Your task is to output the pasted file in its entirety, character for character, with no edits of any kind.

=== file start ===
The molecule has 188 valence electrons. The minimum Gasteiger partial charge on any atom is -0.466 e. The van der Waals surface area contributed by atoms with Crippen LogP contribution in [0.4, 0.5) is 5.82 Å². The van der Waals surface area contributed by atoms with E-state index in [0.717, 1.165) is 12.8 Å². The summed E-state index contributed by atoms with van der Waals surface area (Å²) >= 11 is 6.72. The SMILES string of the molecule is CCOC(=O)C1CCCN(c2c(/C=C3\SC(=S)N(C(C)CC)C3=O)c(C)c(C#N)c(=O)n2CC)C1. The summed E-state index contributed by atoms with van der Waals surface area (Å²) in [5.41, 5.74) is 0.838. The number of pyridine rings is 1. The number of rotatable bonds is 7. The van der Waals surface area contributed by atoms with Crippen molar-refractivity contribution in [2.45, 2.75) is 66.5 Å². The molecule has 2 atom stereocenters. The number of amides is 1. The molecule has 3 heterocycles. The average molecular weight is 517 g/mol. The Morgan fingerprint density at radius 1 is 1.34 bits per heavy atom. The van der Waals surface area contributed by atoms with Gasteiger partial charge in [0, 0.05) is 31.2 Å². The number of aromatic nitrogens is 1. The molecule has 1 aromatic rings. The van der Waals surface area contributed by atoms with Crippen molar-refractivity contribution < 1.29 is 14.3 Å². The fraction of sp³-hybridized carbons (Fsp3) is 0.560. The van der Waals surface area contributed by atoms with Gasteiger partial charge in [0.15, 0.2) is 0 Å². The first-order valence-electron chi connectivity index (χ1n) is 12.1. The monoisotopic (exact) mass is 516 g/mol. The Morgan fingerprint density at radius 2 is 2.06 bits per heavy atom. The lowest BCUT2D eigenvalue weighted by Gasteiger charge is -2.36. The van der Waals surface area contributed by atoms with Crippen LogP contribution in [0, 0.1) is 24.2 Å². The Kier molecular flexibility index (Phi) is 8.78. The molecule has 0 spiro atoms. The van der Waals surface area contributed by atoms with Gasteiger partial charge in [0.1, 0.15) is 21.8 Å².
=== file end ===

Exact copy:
The molecule has 188 valence electrons. The minimum Gasteiger partial charge on any atom is -0.466 e. The van der Waals surface area contributed by atoms with Crippen LogP contribution in [0.4, 0.5) is 5.82 Å². The van der Waals surface area contributed by atoms with E-state index in [0.717, 1.165) is 12.8 Å². The summed E-state index contributed by atoms with van der Waals surface area (Å²) >= 11 is 6.72. The SMILES string of the molecule is CCOC(=O)C1CCCN(c2c(/C=C3\SC(=S)N(C(C)CC)C3=O)c(C)c(C#N)c(=O)n2CC)C1. The summed E-state index contributed by atoms with van der Waals surface area (Å²) in [5.41, 5.74) is 0.838. The number of pyridine rings is 1. The number of rotatable bonds is 7. The van der Waals surface area contributed by atoms with Crippen molar-refractivity contribution in [2.45, 2.75) is 66.5 Å². The molecule has 2 atom stereocenters. The number of amides is 1. The molecule has 3 heterocycles. The average molecular weight is 517 g/mol. The Morgan fingerprint density at radius 1 is 1.34 bits per heavy atom. The van der Waals surface area contributed by atoms with Gasteiger partial charge in [0, 0.05) is 31.2 Å². The number of aromatic nitrogens is 1. The molecule has 1 aromatic rings. The van der Waals surface area contributed by atoms with Crippen molar-refractivity contribution < 1.29 is 14.3 Å². The fraction of sp³-hybridized carbons (Fsp3) is 0.560. The van der Waals surface area contributed by atoms with Gasteiger partial charge in [0.15, 0.2) is 0 Å². The first-order valence-electron chi connectivity index (χ1n) is 12.1. The monoisotopic (exact) mass is 516 g/mol. The Morgan fingerprint density at radius 2 is 2.06 bits per heavy atom. The lowest BCUT2D eigenvalue weighted by Gasteiger charge is -2.36. The van der Waals surface area contributed by atoms with Crippen LogP contribution in [0, 0.1) is 24.2 Å². The Kier molecular flexibility index (Phi) is 8.78. The molecule has 0 spiro atoms. The van der Waals surface area contributed by atoms with Gasteiger partial charge in [0.1, 0.15) is 21.8 Å².